30 October 2009

Yuri Buida, The Zero Train, 1993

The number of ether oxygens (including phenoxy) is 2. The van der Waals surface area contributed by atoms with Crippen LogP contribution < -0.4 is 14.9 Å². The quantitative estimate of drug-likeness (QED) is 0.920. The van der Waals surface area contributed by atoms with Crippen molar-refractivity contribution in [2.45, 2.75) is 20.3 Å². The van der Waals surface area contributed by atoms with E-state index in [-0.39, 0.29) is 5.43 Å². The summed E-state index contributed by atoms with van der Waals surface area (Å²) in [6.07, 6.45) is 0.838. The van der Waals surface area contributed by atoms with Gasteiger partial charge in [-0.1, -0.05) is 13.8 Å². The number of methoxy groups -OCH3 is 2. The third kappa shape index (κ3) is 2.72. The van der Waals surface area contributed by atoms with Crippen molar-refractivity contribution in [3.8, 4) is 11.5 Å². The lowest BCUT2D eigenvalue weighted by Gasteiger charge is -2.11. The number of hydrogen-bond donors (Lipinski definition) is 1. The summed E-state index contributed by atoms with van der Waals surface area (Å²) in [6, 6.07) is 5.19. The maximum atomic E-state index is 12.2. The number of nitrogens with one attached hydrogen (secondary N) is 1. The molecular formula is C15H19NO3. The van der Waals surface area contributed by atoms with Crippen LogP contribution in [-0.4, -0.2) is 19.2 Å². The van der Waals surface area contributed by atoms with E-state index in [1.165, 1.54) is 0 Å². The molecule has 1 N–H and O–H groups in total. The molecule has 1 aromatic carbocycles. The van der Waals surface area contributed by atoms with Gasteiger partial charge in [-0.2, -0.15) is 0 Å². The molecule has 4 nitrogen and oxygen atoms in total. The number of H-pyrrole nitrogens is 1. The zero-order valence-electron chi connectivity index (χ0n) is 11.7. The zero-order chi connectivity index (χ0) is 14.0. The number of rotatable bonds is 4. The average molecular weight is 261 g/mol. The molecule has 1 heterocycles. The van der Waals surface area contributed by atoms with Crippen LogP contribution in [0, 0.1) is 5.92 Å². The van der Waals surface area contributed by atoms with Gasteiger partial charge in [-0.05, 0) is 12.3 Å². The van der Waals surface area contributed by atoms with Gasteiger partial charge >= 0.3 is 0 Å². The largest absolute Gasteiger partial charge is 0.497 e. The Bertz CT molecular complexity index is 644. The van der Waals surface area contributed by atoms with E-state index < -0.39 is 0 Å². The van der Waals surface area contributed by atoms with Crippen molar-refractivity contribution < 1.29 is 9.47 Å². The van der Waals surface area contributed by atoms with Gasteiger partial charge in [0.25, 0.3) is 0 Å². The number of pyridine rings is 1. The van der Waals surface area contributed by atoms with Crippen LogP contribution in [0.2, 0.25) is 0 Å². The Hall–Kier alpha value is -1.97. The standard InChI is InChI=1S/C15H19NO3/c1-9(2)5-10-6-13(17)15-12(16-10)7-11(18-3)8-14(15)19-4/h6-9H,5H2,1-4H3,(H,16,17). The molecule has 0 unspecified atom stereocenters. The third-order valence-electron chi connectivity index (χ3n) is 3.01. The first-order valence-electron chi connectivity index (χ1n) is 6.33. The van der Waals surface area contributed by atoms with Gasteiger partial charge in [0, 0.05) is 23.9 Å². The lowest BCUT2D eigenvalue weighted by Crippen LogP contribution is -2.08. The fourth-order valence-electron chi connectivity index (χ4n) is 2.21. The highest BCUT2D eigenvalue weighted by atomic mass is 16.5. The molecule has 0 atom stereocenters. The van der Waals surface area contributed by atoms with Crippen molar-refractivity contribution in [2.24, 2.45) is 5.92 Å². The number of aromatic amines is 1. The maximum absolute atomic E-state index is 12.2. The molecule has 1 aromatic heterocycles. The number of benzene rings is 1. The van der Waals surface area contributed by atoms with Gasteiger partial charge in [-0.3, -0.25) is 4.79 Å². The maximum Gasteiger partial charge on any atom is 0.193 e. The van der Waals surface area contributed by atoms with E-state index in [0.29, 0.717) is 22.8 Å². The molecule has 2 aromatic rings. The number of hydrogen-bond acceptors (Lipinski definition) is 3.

The bête noire of post-Soviet writing from Russia would seem to be the question of what Stalinism did to individual lives, and The Zero Train is at heart a straightforward allegory on this theme with a straightforward answer: it sidelined them. Therefore we have a community of disparate people living in the sidings of Station Number 9, ensuring the Zero Train runs without a hitch as it passes through every day, a fast juggernaut with both an unknown cargo and an unknown destination. How the mysterious Zero Train defines the lives of these people is Buida’s meat and gravy and he spreads the allegory pretty thick, also with different meanings attached to individual lives: character X is a metaphor for this, character Y is a metaphor for that. It’s a lively and lyrical read though I made the mistake of expecting proper characterisation, which is clearly not Buida’s point at all. A second reading would probably explain more, but thankfully the translator’s afterword answered many of the questions I was inevitably left asking. Complex and slightly mad, and certainly entertaining.  PY


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